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Cape Town – "I did not want someone to make me feel like my contribution was not recognised."

These were the words of veteran Umkhonto we Sizwe (MK) guerrilla Ranjan Sewpersadh after winning a 13-year legal battle involving his Special Pension, which the Supreme Court of Appeal (SCA) found he was entitled to.

Sewpersadh said he was relieved at the SCA’s ruling as it was fair and in the interest of justice.

The 60-year-old was a member of both the ANC and MK during apartheid.

Operating under the alias of “Jimmy”, he performed underground work for more than five years prior to their unbanning on February 2, 1990. 

"In court papers, Sewpersadh said he underwent intense political education, including attending night classes. He was given various tasks during the Struggle, most of them clandestine.

These included servicing dead letterboxes, distributing ANC and MK newsletters and pamphlets, as well as secret reconnaissance work. Acting as a courier, he also conveyed banned literature and other ANC material to and from Swaziland and serviced so-called “safe houses”, protecting cadres engaged in political and military activities.

At the centre of the SCA dispute between Sewpersadh, the minister of finance and the Special Pensions Appeal Board was whether Sewpersadh had been “engaged full-time” in their service.

According to court papers Sewpersadh, as a cover for his activities, took up a menial job at a jewellery workshop in Durban that was not demanding of his time but paid a pittance.

“He did so as it provided a safe environment from which he could conduct activities on behalf of the ANC and MK, especially as he could use terminology associated with the jewellery industry as a code to pass on secret messages," the SCA judgment read.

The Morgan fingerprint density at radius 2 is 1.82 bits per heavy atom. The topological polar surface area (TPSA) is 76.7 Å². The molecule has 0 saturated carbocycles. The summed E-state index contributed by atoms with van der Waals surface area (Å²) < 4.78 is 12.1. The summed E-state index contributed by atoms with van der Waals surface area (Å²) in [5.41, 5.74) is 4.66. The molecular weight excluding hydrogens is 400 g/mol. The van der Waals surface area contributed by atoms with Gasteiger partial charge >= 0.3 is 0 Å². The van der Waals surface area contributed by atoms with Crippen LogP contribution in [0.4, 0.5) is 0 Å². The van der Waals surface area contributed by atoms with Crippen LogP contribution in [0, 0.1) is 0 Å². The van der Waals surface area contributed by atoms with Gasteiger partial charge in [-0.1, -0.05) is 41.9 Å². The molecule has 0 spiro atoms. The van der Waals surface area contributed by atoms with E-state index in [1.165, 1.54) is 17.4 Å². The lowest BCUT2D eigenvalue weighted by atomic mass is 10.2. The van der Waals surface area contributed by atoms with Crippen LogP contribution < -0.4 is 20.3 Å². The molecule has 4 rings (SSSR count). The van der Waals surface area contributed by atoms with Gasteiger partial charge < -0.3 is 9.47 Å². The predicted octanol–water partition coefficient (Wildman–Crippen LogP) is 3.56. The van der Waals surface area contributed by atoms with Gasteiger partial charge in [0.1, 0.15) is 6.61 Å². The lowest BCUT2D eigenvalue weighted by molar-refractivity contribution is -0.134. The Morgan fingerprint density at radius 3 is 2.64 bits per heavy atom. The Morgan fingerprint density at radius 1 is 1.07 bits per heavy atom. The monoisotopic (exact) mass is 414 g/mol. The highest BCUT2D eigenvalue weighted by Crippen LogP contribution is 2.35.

According to the judgment, the chairperson of the Appeal Board had reasoned on rejection of Sewpersadh’s application, that: “... private employment as a means of providing cover for an underground operative, implies that more often than not, such a person would be unable to market his/her skills on the open labour market to secure decent employment with reasonable benefits. To do otherwise would surely attract unnecessary attention, and therefore run the risk of having his/her cover revealed.”

Several more failed appeal attempts went by, including on October 25, 2013. But Sewpersadh was not given reasons for the rejection. It was only on February 21, 2014, after he had threatened court action to compel compliance, that the Appeal Board said Sewpersadh had been employed full-time at the jewellery workshop which, so it reasoned, precluded him being engaged in the full-time service of the ANC and MK.

In finding in favour of Sewpersadh, with costs, SCA Judge Lorimer Leach said: “In my opinion, in placing a restrictive interpretation upon the phrase, the majority of the Appeal Board lost sight of the reality that those engaged in the Struggle against apartheid faced in this country. 

Prior to the unbanning of the ANC and MK on February 2, 1990, it was a criminal offence to be a member of those organisations.

“The so-called ‘security forces’ of the apartheid state operated tirelessly and brutally against their opponents.

“The reach of the security police was long, relentless and determined, and it was impossible for members of the ANC and MK to operate in the open. Instead, they were obliged to operate covertly, as the appellant did.”

The Finance Ministry, attached to the National Treasury, did not respond to requests for comment by deadline. Government Employees Pension Fund spokesperson Matau Molapo said the national Treasury was responsible for Special Pensions, and for this reason the fund could not comment.

Cape Times